Know Your Military

75 Years of the GI Bill: How Transformative It’s Been

Jan. 9, 2019

If you went to war for the U.S. before World War II, you were left to your own devices for education, housing and job training when you returned to civilian life. It wasn’t exactly easy, because college and homeownership weren’t attainable dreams for the average American at the time.

That’s why the GI Bill of Rights was created 75 years ago — to make sure American vets were given access to opportunity.

 

GI Bill pamphlets on a table.
GI Bill Pamphlets
Pamphlets regarding educational benefits are displayed as part of the 2018 Fairchild Air Force Base Education Fair at Fairchild Air Force Base, Washington, Oct. 18, 2018. The education fair provided information regarding tuition assistance and other education benefits available to airmen looking to further their education.
Photo By: Airman 1st Class Lawrence Sena
VIRIN: 181018-F-WH061-142A

 

The GI Bill is considered one of the most significant pieces of federal legislation ever produced.

While it’s been extended and adjusted several times since, here’s the gist of just how transformative this bill was at the time. 


Why It Was Necessary

During World War II, U.S. leaders realized that nearly 16 million American men and women who were serving in the armed forces would be unemployed when the war finally ended, and that this could cause another depression and widespread economic instability similar to the aftereffects of the 1929 stock market crash. To prevent that, experts studied the issue and recommended a series of education and training programs. 

On Jan. 10, 1944, Congress passed the Serviceman’s Readjustment Act of 1944. President Franklin Delano Roosevelt signed it into law June 22, just over two weeks after the Allied invasion of Normandy. It was dubbed the GI Bill of Rights because it offered federal aid to help veterans buy homes, get jobs and pursue an education, and in general helped them to adjust to civilian life again.
 

President Franklin D. Roosevelt signs the GI Bill at a table surrounded by people.
GI Bill Signing
President Franklin D. Roosevelt signs the GI Bill of Rights at the White House, June 22, 1944.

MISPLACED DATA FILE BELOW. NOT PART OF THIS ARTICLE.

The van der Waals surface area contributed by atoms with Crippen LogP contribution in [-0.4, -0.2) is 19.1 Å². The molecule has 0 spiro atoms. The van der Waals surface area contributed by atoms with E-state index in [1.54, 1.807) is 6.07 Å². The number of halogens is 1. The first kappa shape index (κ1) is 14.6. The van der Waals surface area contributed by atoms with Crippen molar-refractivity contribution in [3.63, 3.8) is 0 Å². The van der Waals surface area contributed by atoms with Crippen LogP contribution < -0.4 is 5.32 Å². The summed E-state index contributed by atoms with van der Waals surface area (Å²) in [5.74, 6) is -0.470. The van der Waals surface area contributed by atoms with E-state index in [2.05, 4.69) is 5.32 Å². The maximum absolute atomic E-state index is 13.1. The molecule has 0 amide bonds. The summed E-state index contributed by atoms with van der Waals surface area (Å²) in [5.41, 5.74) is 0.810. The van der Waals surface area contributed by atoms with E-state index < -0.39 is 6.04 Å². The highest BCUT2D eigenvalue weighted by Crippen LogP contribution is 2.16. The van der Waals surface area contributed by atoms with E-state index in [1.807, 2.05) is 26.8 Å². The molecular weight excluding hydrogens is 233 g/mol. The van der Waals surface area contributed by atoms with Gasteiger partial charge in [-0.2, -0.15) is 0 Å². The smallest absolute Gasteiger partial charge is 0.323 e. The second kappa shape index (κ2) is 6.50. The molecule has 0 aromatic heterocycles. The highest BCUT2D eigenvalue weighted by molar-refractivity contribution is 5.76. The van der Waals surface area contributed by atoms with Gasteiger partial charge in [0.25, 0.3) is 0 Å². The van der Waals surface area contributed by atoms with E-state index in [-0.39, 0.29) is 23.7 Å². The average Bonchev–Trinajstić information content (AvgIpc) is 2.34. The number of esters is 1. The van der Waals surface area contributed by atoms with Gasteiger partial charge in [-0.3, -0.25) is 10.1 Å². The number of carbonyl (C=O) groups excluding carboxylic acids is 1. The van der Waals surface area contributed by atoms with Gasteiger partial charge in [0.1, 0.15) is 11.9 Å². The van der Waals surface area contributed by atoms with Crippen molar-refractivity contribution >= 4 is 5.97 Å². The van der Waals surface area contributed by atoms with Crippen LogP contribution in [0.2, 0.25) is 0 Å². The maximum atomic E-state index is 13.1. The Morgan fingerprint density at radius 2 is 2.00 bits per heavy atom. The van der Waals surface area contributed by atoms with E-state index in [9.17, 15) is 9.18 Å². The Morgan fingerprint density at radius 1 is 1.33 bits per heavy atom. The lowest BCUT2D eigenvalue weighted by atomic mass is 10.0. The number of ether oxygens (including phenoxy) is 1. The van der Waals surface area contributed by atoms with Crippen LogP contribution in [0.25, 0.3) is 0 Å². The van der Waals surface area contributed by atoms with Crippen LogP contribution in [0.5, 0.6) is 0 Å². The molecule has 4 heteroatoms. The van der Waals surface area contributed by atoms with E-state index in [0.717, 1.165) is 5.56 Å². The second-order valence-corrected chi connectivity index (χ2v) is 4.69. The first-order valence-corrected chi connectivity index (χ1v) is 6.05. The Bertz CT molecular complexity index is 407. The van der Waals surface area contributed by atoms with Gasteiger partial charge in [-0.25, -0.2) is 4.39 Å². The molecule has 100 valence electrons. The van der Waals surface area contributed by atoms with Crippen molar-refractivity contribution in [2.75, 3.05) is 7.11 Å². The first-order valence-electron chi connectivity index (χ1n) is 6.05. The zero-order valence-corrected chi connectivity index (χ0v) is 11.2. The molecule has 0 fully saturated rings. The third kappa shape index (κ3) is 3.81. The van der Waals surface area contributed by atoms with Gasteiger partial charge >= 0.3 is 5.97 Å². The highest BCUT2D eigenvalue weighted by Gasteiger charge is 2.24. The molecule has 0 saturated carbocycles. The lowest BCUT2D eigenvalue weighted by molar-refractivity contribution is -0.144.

Photo By: Courtesy photo
VIRIN: 440602-O-ZZ999-897C


How It Kickstarted Education

The assistance the bill provided for tuition, books, supplies, counseling services and a living allowance caused postwar college and vocational school attendance to jump exponentially. It also kept millions of vets from flooding the job market all at one time.

According to federal statistics:

1
Within its first seven years of use, about 8 million veterans took advantage. U.S. college and university degree-holders more than doubled between 1940 and 1950.
2
Within 50 years, the number of Americans with advanced degrees rose nearly 20 percent.
3
By July 1956, when the bill initially expired, almost half of the 16 million World War II vets had gotten  education or training through the GI Bill.

A man in a cap and gown shakes hands with an Army general on a graduation stage.
Graduation Ceremony
Army Brig. Gen. Kristin K. French congratulates Chief Warrant Officer Jeffrey Thompson on completing his college degree during his deployment, May 23, 2012. French gave the opening remarks for the first college graduation ceremony to be held at Kandahar Airfield, Afghanistan, and handed out certificates to the graduates.
Photo By: Army Sgt. Gregory Williams
VIRIN: 120523-A-ZZ999-003


How It Supported the Baby Boom

We’ve all heard of the infamous baby boom that happened after World War II, when millions of veterans returned home to get married and start families. But because they did so in record numbers, they faced a severe housing shortage. 

A home loan provision of the GI Bill helped with that immensely. By 1955, 4.3 million home loans worth $33 billion had been granted to veterans, who were responsible for buying 20 percent of all new homes built after the war. The boom had a ripple effect across the economy, warding off any concerns of a new depression and creating unparalleled prosperity for a generation. 

President George H.W. Bush summed up the impact of the bill in 1990 by saying, “the GI Bill changed the lives of millions by replacing old roadblocks with paths of opportunity.”

An airman clicks a mouse while looking at a laptop.
Homework Duty
Senior Airman Ryan Zeski uses time during a long flight as a passenger on a Michigan Air National Guard KC-135 Stratotanker to work on some homework for a course he is taking at Oakland University in Michigan, Nov. 8, 2018.
Photo By: Tech. Sgt. Daniel Heaton
VIRIN: 181109-Z-VA676-158A


How It Continues

The GI Bill was extended several times, helping 10.3 million more veterans after the Korean and Vietnam wars. In 2008, a version known as the Post 9/11 GI Bill passed Congress, and more recently, the Forever GI Bill expanded benefits for vets. 

There are a few versions from which to choose nowadays, with the most-used being the Post-9/11 GI Bill. Since its implementation in August 2009, the Department of Veterans Affairs has provided educational benefits to nearly 800,000 veterans and their families totaling more than $12 billion.